A Taliban splinter group threatening to kill three foreign U.N. hostages said Tuesday there was "some flexibility" about their demands, which include the world body's withdrawal from Afghanistan.

Government officials were optimistic the Iraq-style abduction could end with the foreigners' release but said they had no contact with the kidnappers one day before a deadline on the hostages' fate.

Jaish-al Muslimeen (search), or Army of Muslims, claimed it abducted Annetta Flanigan of Northern Ireland, Filipino diplomat Angelito Nayan and Shqipe Habibi of Kosovo in the Afghan capital Thursday.

All three hostages were in the country to help manage its Oct. 9 presidential election, apparently won by U.S.-backed interim leader Hamid Karzai (search).

Jaish-al Muslimeen released a videotape Sunday showing the frightened captives pleading for their freedom. The group suggested it would start killing the captives Wednesday if its demands were not met.

Besides demanding a U.N. withdrawal from Afghanistan, Jaish-al Muslimeen also sought the pullout of British troops and the release of Al Qaeda and Taliban prisoners from U.S. custody in Guantanamo Bay, Cuba.

Ishaq Manzoor, a purported group leader, told The Associated Press that talks with authorities were underway via intermediaries.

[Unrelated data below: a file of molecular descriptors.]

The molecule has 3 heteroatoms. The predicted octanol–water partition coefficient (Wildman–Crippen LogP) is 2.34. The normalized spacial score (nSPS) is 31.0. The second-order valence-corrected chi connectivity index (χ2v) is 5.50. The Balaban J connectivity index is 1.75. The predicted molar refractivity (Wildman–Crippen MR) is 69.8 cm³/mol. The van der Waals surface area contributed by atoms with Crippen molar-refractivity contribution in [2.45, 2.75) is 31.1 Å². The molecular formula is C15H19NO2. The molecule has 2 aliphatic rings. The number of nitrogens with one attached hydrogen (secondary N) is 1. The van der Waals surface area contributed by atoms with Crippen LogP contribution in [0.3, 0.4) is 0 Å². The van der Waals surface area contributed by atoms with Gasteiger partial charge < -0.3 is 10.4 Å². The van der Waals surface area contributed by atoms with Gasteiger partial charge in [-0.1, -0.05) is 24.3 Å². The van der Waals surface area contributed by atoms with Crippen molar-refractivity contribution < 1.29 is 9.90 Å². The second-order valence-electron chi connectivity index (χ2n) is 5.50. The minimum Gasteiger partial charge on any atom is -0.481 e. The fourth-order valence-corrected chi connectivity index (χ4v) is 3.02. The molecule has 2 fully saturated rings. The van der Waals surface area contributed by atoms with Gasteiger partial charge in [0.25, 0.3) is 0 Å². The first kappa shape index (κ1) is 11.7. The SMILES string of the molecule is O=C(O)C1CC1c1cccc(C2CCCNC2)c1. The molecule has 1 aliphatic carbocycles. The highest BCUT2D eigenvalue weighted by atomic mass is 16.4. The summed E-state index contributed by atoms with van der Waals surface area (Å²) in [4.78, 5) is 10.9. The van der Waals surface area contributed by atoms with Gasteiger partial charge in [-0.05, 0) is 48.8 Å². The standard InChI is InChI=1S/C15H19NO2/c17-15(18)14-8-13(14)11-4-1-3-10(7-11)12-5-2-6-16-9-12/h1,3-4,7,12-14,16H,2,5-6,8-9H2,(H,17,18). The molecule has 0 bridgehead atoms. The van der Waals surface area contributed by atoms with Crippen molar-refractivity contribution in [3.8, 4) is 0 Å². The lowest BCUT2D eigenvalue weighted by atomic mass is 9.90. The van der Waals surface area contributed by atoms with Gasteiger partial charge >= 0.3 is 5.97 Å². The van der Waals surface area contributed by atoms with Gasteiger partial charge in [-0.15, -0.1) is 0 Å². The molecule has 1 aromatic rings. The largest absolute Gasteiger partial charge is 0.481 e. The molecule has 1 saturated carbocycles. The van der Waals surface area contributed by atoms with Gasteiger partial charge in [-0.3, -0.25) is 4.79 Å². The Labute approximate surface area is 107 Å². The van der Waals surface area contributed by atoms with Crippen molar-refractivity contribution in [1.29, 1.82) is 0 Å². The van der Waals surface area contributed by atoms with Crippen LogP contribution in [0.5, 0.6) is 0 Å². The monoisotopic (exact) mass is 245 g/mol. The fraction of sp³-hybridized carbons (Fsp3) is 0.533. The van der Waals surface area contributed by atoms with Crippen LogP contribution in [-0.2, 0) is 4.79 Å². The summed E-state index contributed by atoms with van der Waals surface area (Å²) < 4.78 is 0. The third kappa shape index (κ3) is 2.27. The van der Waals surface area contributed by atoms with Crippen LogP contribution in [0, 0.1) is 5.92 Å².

"If the government and the U.N. accept some of our demands, it is possible we will show some flexibility," Manzoor said in a satellite telephone call.

Asked about the Wednesday noon deadline set by the group, Manzoor said: "If these talks need more time, our shura [council] has given permission to allow a few days more ... If they don't accept our demands, we will have no choice. We will kill them."

U.N. spokesman Manoel de Almeida e Silva refused to discuss any negotiations, saying it could endanger efforts to free the hostages. The world body has said there are no plans to pull staff out of Afghanistan.

Afghan Interior Ministry spokesman Latfullah Mashal said the ministry had "not been informed" of any contacts with the kidnappers. However, the ministry, whose security forces were leading the search for the hostages, had undertaken unspecified initiatives that were "going well," he said.

"We're progressing and hopeful that the hostages will be released safely," Mashal said without elaborating.

Afghan forces, backed up by NATO troops, have focused their search in Kabul and neighboring Paghman valley, the fiefdom of Islamist strongman Abdul Rasul Sayyaf (search).

In Manila, a brother of kidnapped Philippine diplomat Nayan appealed for his release "in Allah's name and in the spirit of Ramadan," the Muslim holy month.

"He is a very good man with a high regard for our Muslim brothers and sisters here in the Philippines and throughout the world," Bernard Nayan said.